Political Sectarianism

Submitted By justkarim
Words: 1155
Pages: 5

To be sure, the issue of political sectarianism and the prospects of reform have divided Lebanese society since the country’s independence. In fact for much of the Republic’s modern history, religion has been the maidservant of political expression whereby primacy subsumes democratic procedures. But how has public attitude toward this issue emerged? More importantly, what variations, if any, can we draw between the various sects?

When asked whether or not today was the right time to eliminate political sectarianism in Lebanon, respondents were sharply divided: 49.1 percent found the time to be somewhat or very suitable; 40.7 percent disagreed; and 10.1 percent were somewhat indifferent. Upon closer analysis, these divisions proved to be anything but arbitrary.

|In general, do you think that today is the right time to eliminate political sectarianism? |
| |Frequency |Percent |Valid Percent |Cumulative Percent |
|Valid |very suitable |197 |33.6 |35.3 |

Not surprisingly, this divergence among the respondents was found to be primarily driven by sectarian affiliation. The survey showed that Shi’ites expressed the most enthusiasm for deconfessionalization, whereas Christian confessional groups, and to some extent the Sunnis, were much more hesitant to abolish the current system (see Table below for percentages).

Sectarian affiliation remains a strong determinant of attitude toward political reform, particularly with regards to political deconfessionalisation. Overall, 65.5 percent of Shi’ites found such reforms to be very, or at least somewhat, suitable compared to only 20.9 percent of Maronites and 49.1 percent of Sunnis.

If Lebanon’s current demography is any indication, this polarity clearly reflects the deep-seated concerns of the Christian community of being relegated into a political minority, assuming that a proportional representation electoral system emerges in place of the current one. (Perhaps demography) Muslims, on the other hand, and particularly the Shi’ites, are much more eager to translate their demographic advantages into political gains. According to Dr. Salamey, “Christian fears and Sunni hesitancy may have further been consolidated as a result of the contemporary rise of ‘political Shi’ism.’” Regardless of the reason, the common denominator underlying this apprehension seems to stem from fear of political marginalization. As a result, many sectarian partisans cannot bring themselves to deal forthrightly with a system that may potentially undermine their political power.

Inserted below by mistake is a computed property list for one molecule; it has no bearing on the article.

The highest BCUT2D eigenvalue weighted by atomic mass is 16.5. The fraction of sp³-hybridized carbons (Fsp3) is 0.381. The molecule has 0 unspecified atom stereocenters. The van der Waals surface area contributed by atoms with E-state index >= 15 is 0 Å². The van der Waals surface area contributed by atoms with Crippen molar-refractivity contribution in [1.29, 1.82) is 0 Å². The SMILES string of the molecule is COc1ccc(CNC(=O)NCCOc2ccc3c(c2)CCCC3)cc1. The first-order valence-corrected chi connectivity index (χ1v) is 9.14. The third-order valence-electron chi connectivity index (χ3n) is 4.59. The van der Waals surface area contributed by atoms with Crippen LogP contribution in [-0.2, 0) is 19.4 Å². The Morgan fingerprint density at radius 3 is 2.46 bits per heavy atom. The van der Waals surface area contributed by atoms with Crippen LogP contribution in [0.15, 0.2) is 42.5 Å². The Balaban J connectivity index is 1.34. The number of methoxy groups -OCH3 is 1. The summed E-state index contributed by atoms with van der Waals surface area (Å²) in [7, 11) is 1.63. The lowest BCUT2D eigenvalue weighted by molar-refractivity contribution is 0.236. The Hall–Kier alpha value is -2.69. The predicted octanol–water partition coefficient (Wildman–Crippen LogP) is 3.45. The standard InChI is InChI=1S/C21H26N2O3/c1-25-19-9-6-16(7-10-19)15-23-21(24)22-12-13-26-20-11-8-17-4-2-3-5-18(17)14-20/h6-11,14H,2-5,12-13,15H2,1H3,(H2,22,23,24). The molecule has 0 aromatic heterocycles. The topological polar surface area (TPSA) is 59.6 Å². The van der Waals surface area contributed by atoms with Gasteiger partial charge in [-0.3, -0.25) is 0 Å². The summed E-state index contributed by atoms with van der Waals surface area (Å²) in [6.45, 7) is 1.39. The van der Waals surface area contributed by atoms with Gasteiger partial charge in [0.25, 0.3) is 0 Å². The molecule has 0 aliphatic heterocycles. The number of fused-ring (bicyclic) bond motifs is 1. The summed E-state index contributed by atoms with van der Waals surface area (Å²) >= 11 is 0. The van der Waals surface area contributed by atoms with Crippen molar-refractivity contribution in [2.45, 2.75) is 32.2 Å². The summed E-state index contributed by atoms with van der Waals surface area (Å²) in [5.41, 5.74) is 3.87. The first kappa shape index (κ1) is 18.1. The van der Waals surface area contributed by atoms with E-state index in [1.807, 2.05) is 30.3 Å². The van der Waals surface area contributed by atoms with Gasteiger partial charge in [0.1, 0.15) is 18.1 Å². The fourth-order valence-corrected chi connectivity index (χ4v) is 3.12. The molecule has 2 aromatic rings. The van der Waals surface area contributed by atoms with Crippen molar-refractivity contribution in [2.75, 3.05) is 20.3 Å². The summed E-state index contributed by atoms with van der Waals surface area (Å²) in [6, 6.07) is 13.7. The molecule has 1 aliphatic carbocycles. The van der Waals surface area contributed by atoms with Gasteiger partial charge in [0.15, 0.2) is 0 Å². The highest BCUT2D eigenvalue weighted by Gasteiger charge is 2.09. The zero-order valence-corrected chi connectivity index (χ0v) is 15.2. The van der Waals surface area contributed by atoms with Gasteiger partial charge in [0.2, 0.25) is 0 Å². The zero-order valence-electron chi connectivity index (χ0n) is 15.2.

Another consideration lies well outside of Lebanon, on the international horizon. If the domestic balance of power is tilted in favor of one sectarian group over another, regional calculations may undergo an equally dramatic paradigm shift. This will surely have resounding implications on external aid in the form of financial, military, political and diplomatic support for both the Lebanese state and its substate actors. And of course, one cannot discuss the regional implications without accounting for the Israeli factor, for no Lebanese is naïve enough to ascertain that political reform can be had without an increased threat in security. Thus the topic of political reform amongst Lebanese is one that cannot be viewed in a vacuum lest its multiple dimensions are ignored.

In the absence of a unified social contract, many Lebanese have come to view various policy initiatives through a sectarian prism. This is clearly reflected in the above data whereby the atmosphere of mutual distrust amongst Lebanon’s sects has been nothing short of palpable, creating a stalemate ultimately defined by political paralysis, social discord and conceptual